I wasn’t sure if I was going to post anything today or not but I thought why not, it will likely be the last post on my Mam and I thought this one might be more positive and help others.
Sorry, I have missed the odd post this last 2 weeks but I have been very busy with tour guiding a wonderful family in and around London for 10 days. I can’t take credit for the words that follow as they were originally posted here.
Be that as it may, I’d still rather have my Mam in my house.
1. You will feel like the world has ended. I promise, it hasn’t. Life will go on, slowly. A new normal will come, slowly.
2. No matter how bad a day feels, it is only a day. When you go to sleep crying, you will wake up to a new day.
3. Grief comes in waves. You might be okay one hour, not okay the next. Okay one day, not okay the next day. Okay one month, not okay the next. Learn to go with the flow of what your heart and mind are feeling.
4. It’s okay to cry. Do it often. But it’s okay to laugh, too. Don’t feel guilty for feeling positive emotions even when dealing with loss.
5. Take care of yourself, even if you don’t feel like it. Eat healthily. Work out. Do the things you love. Remember that you are still living.
6. Don’t shut people out. Don’t cut yourself off from relationships. You will hurt yourself and others.
I always think it isn’t the last year that is the problem but the next 30-50.
7. No one will respond perfectly to your grief. People–even people you love–will let you down. Friends you thought would be there won’t be there, and people you hardly know will reach out. Be prepared to give others grace. Be prepared to work through hurt and forgiveness at others’ reactions.
8. God will be there for you perfectly. He will never, ever let you down. He will let you scream, cry, and question. Throw all your emotions at Him. He is near to the brokenhearted.
I remember when I was little my mother used to read Winnie the Pooh to me as it was too advanced for me to read by myself.
9. Take time to truly remember the person you lost. Write about him or her, go back to all your memories with them, truly soak in all the good times you had with that person. It will help.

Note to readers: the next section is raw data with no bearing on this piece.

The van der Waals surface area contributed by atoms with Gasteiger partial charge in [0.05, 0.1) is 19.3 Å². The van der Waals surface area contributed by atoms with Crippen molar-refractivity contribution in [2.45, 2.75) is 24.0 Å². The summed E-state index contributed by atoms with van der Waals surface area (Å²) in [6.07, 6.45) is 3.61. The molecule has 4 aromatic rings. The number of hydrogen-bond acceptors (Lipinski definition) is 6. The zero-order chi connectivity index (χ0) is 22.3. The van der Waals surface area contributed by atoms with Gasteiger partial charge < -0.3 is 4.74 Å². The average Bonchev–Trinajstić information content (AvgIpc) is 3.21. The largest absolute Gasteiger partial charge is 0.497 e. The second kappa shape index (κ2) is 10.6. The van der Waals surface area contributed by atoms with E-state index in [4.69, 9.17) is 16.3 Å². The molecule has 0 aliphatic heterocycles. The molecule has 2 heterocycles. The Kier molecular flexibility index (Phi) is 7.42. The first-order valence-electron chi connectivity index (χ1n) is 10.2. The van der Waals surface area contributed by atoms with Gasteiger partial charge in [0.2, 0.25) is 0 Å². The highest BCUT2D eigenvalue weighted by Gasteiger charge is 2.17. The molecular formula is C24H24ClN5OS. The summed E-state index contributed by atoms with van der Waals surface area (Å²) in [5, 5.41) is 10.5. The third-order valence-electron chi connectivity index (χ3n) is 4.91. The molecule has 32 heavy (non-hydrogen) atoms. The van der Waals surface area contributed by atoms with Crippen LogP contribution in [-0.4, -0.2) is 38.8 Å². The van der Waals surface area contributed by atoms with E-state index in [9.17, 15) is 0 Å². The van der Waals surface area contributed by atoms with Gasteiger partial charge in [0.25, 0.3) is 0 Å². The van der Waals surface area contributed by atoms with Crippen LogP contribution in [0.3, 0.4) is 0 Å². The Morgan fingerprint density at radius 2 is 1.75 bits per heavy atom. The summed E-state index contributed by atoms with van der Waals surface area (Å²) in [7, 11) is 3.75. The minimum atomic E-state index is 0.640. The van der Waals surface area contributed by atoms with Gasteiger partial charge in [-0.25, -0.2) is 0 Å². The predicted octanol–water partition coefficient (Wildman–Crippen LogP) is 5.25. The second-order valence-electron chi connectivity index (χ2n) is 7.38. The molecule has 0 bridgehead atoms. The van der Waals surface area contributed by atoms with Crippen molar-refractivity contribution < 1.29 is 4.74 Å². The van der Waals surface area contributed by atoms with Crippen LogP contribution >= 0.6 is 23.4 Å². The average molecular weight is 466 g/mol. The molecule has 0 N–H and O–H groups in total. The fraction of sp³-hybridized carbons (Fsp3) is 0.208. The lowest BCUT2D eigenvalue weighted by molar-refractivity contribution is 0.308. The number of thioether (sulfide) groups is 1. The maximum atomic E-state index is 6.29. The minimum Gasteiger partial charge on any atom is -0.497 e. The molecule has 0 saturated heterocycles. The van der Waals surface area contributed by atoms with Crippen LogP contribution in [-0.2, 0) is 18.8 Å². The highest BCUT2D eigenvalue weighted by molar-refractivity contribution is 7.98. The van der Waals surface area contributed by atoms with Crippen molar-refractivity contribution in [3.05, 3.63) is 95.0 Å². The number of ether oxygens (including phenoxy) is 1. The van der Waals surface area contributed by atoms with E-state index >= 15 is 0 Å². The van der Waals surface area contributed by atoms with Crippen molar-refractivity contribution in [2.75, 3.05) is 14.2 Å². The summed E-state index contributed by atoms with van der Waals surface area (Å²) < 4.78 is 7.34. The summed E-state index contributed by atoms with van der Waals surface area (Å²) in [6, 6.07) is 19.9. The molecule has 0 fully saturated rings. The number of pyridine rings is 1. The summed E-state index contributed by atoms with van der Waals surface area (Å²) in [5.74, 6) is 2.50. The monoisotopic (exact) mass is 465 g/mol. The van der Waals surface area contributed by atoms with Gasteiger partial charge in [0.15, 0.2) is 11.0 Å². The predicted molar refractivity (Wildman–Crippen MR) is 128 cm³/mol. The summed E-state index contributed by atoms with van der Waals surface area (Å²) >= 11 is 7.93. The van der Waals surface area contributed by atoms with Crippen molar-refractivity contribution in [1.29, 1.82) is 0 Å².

10. Facing the grief is better than running. Don’t hide from the pain. If you do, it will fester and grow and consume you.
11. You will ask “Why?” more times than you thought possible, but you may never get an answer. What helps is asking, “How? How can I live life more fully to honor my loved one? How can I love better, how can I embrace others, how can I change and grow because of this?”
From “The Scientist” by Coldplay. Other sad songs on todays play list include the Lily Allen version of “Somewhere only we know” and Jonny Cash singing “Hurt”… everyone I know, goes away in the end and Mam’s favourite from the 70’s and 80’s Barry Manilow “I can’t smile without you” is a distinct possibility too.
12. You will try to escape grief by getting busy, busy, busy. You will think that if you don’t think about it, it’ll just go away. This isn’t really true. Take time to process and heal.
13. Liquor, sex, drugs, hobbies, work, relationships, etc., will not take the pain away. If you are using anything to try and numb the pain, it will make things worse in the long run. Seek help if you’re dealing with the sorrow in unhealthy ways.
Knowing my mam, she would prefer something she could eat, maybe a Cheese and Onion pasty.
14. It’s okay to ask for help. It’s okay to need people. It’s okay, it’s okay, it’s okay.
15. Grief can be beautiful and deep and profound. Don’t be afraid of it. Walk alongside it. You may be surprised at what grief can teach you.
Bring typically organised, I bought 2 Mothers Day cards last March little knowing that with the UK Mothers Day this Sunday, I’d have no mother to send it to. Any ideas of what I should do with it?